Nonoxynol-9 (N-9), a detergent ingredient previously thought
to have microbicidal properties, is found in sexual lubricants,
condoms, gels and other spermicidal products. Scientists have
recently stated safety and efficacy concerns about N-9 for human
sexual use, supported by studies that found N-9 was not
protective against urogenital gonorrhea or chlamydia infection
and causes rectal mucosa disruption in humans, which may increase
risk for HIV infection during anal intercourse.
CDC, WHO and other agencies have issued several public
health statements since 2000 indicating that N-9 is not
protective against HIV and STD infection and may enhance
transmission when used under certain conditions. The authors of
the current study assessed recent rectal use of N-9 by men who
have sex with men, awareness that N-9 may not be protective
against HIV, intent to use N-9 in the future, and factors
associated with intentions to use N-9.
Participants were recruited during Fall 2001 at multiple
street locations and through community-based agencies in various
sections of San Francisco and Oakland, Calif. Recruited men
(n=1,528) were 18 years or older, lived or worked in the San
Francisco Bay Area, and reported having sex with a man in the
previous 12 months or self-identified as gay or bisexual. Men who
were eligible and willing to participate (n=1,037) were scheduled
for an interview at the Health Department or various community
locations. Fifty-five percent (n=573) of eligible and initially
willing participants completed the survey.
Participants were asked if they had heard of N-9. Men who
responded affirmatively were asked questions about their
perceptions and recent rectal use of N-9, motivations to use N-9
rectally because they thought it might be protective against HIV,
intent to use N-9 rectally in the future, and having heard
recently that N-9 may not be protective against HIV infection.
Demographic and sexual behavior variables were also measured.
Sixty-one percent (n=349) of participants had heard of N-9.
Latinos and men of unknown HIV serostatus were less likely to
have heard of N-9; men who were HIV-positive or had higher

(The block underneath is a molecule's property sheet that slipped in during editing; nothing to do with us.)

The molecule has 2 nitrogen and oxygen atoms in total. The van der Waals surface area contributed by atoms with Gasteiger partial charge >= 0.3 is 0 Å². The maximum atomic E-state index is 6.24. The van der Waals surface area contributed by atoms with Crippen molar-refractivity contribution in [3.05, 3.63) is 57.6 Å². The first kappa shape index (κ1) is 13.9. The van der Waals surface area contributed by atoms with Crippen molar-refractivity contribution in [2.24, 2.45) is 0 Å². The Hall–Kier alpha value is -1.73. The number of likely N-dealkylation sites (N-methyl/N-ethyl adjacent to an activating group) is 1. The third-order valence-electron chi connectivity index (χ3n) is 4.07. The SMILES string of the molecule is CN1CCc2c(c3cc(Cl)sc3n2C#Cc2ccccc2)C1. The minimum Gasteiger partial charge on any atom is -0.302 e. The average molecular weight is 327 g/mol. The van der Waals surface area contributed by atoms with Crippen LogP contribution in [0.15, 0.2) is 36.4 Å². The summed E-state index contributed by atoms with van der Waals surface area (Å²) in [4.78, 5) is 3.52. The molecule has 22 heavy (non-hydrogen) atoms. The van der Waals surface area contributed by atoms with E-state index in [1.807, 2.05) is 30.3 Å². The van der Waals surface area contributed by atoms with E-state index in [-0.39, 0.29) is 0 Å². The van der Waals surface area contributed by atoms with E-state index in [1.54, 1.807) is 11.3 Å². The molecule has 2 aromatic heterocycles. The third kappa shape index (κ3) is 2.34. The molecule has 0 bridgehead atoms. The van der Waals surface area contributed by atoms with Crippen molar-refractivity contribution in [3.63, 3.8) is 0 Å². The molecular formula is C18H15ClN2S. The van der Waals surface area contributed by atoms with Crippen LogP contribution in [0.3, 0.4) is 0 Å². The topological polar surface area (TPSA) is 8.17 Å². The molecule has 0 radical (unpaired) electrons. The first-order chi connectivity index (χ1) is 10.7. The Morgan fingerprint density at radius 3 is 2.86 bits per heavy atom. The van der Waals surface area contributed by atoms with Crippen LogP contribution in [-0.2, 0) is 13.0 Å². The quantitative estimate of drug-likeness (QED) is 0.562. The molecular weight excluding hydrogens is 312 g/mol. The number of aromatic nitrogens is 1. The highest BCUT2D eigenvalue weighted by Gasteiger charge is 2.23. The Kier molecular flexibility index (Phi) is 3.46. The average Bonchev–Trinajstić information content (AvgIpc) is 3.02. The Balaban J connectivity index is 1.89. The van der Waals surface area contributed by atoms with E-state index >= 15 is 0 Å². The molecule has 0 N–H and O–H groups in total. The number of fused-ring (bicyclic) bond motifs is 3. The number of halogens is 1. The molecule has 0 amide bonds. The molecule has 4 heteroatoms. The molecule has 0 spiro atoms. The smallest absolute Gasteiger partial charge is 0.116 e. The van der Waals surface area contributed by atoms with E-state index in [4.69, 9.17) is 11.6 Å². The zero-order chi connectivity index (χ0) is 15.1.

educational attainment were more likely to have heard of N-9.
Fifty-five percent of the 349 men aware of N-9 had heard in the
previous year that it may not be protective against HIV.
The most commonly reported sources of information that N-9
may not be protective were newspapers (54 percent) and health
agencies (50 percent), followed by magazines (37 percent) and
friends (35 percent). Relatively few men reported that they
received warnings about N-9 from the Internet (19 percent),
product labels (17 percent), sexual partners (16 percent) or TV
Of men aware of N-9, 83 percent used it at some point, of
which 67 percent knowingly used N-9 during anal intercourse in
the previous year. Among men who knowingly used N-9 during anal
intercourse in the past year, 41 percent did so without a condom
because they believed or hoped it was protective.
"All MSM need to know about the dangers of using N-9
rectally," the authors wrote. "HIV care providers and prevention
specialists should actively support public health warnings and
disseminate information to reduce rectal use of N-9. Health
officials should develop targeted educational campaigns to reduce
consumer demand for N-9 products and increase demand for N-9-free
lubricants and condoms among MSM. Culturally-sensitive campaigns
in Spanish and English are needed. Agencies and communities
should work together to remove N-9 from products, venues and
websites that predominately serve MSM." In addition, the authors
recommended, "Manufacturers should consider providing warning
labels specific to rectal use on N-9 products as some have
already done. Research is needed to better understand and
intervene on unknowing use of N-9. Lastly, enhanced research is
needed of other candidate HIV and STD mircobicides, including
studies to ensure the safety and efficacy of products used for
Back to other CDC news for April 10, 2003
This article was provided by CDC National Prevention Information Network.
It is a part of the publication CDC HIV/Hepatitis/STD/TB Prevention News Update.